Nikon D750 Review
|Full model name:||Nikon D750|
(35.9mm x 24.0mm)
|Viewfinder:||Optical / LCD|
|Native ISO:||100 - 12,800|
|Extended ISO:||50 - 51,200|
|Shutter:||1/4000 - 30 seconds|
|Max Aperture:||4.0 (kit lens)|
5.5 x 4.4 x 3.1 in.
(141 x 113 x 78 mm)
includes batteries, kit lens
|Full specs:||Nikon D750 specifications|
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Placed between the D610 and D810, the Nikon D750 borrows from both models for a fantastic all-around multimedia DSLR. With a 24.3MP full-frame sensor and fast EXPEED 4 processor, the D750 captures outstanding, highly-detailed images with excellent dynamic range and high ISO performance. The D750 also has class-leading burst shooting capabilities and excellent low-light AF. With an articulated LCD screen and other high-end movie features, the D750 is also a great option for multimedia producers and videographers.Pros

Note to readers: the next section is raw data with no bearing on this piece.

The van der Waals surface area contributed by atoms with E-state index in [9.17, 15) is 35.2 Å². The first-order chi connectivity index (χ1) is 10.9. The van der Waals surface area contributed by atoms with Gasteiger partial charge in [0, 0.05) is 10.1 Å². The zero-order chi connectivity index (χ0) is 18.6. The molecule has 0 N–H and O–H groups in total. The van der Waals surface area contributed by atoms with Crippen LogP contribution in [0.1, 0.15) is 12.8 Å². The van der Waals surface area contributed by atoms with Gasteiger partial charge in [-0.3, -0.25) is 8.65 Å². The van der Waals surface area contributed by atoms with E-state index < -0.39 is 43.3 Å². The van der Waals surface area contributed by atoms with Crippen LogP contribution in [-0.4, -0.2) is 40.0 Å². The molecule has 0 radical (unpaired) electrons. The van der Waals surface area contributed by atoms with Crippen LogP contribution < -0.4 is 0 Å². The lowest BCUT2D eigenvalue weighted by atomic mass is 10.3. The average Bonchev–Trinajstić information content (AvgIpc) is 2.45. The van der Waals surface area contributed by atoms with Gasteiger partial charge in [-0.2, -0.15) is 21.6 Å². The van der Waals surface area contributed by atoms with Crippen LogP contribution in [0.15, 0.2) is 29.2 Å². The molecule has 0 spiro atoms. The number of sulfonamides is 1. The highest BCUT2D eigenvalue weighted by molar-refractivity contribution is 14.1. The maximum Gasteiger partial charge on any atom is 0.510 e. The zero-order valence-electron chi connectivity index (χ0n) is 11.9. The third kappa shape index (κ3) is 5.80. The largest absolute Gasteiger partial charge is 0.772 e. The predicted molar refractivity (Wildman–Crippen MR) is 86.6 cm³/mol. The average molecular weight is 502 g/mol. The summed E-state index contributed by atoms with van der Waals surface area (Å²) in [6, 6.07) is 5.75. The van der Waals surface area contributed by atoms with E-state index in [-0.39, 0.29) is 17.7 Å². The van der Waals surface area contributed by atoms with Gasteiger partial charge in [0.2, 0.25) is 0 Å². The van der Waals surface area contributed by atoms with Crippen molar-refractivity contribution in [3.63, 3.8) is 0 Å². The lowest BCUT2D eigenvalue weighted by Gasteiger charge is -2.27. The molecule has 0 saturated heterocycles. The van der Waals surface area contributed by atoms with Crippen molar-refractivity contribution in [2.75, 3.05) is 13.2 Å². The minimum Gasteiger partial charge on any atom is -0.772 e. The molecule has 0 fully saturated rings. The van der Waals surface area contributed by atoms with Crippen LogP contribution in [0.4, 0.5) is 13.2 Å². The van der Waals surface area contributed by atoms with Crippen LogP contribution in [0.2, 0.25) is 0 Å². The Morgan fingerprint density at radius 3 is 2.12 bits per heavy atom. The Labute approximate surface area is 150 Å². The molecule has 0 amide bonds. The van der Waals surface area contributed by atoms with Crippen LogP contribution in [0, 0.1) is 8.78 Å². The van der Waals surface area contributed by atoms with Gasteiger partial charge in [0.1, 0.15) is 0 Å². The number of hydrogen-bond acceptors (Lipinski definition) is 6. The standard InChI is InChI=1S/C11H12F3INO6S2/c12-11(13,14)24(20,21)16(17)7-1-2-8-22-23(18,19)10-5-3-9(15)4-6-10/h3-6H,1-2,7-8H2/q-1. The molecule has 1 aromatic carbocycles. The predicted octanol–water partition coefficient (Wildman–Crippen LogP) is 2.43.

Outstanding image quality with great dynamic range and high ISO performance; Class-leading burst rate; Very good 51-pt AF system; AF system works in very low light; Deep, comfortable handgrip; Articulated LCD monitor; Excellent battery life; Uncompressed 4:2:2 HDMI video output; Built-in Wi-Fi.Cons
Buffer fills quickly with 14-bit RAW; Sluggish Live View AF; Shutter speed tops out at 1/4000s; OVF coverage closer to 97%; Weak low-pass filter is great for detail but higher risk of moire.Price and availability
Available at a list price of US$2,300 or thereabouts body-only, the D750 is also sold in a kit with the AF-S NIKKOR 24-120mm f/4 VR zoom lens for about US$3,600. A MB-D16 battery grip is also be available with a suggested list price of US$485.Imaging Resource rating
5.0 out of 5.0
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Nikon D750 Review
by Mike Tomkins
Overview posted 09/11/2014
10/30/2014: Field Test Part I: Physical features and general shooting
11/13/2014: Field Test Part II: Performance Deep-Dive